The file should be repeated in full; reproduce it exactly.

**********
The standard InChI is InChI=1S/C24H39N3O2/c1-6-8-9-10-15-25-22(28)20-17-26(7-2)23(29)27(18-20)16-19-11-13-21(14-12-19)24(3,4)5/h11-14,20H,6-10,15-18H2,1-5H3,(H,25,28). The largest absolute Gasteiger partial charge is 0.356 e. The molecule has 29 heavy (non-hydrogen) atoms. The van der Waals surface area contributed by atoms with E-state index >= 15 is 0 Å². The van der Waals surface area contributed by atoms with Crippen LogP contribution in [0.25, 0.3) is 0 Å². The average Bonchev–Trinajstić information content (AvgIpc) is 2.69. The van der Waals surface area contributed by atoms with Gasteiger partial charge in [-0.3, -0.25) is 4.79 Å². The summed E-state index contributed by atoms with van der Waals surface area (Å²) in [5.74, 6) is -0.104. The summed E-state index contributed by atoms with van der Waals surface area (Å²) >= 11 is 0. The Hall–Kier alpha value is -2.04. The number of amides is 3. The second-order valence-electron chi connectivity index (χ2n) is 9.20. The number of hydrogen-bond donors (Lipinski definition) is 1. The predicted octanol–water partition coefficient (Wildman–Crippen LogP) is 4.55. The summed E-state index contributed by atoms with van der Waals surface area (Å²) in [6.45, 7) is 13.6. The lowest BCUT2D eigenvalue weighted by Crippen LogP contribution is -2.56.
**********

The standard InChI is InChI=1S/C24H39N3O2/c1-6-8-9-10-15-25-22(28)20-17-26(7-2)23(29)27(18-20)16-19-11-13-21(14-12-19)24(3,4)5/h11-14,20H,6-10,15-18H2,1-5H3,(H,25,28). The largest absolute Gasteiger partial charge is 0.356 e. The molecule has 29 heavy (non-hydrogen) atoms. The van der Waals surface area contributed by atoms with E-state index >= 15 is 0 Å². The van der Waals surface area contributed by atoms with Crippen LogP contribution in [0.25, 0.3) is 0 Å². The average Bonchev–Trinajstić information content (AvgIpc) is 2.69. The van der Waals surface area contributed by atoms with Gasteiger partial charge in [-0.3, -0.25) is 4.79 Å². The summed E-state index contributed by atoms with van der Waals surface area (Å²) in [5.74, 6) is -0.104. The summed E-state index contributed by atoms with van der Waals surface area (Å²) >= 11 is 0. The Hall–Kier alpha value is -2.04. The number of amides is 3. The second-order valence-electron chi connectivity index (χ2n) is 9.20. The number of hydrogen-bond donors (Lipinski definition) is 1. The predicted octanol–water partition coefficient (Wildman–Crippen LogP) is 4.55. The summed E-state index contributed by atoms with van der Waals surface area (Å²) in [6.45, 7) is 13.6. The lowest BCUT2D eigenvalue weighted by Crippen LogP contribution is -2.56.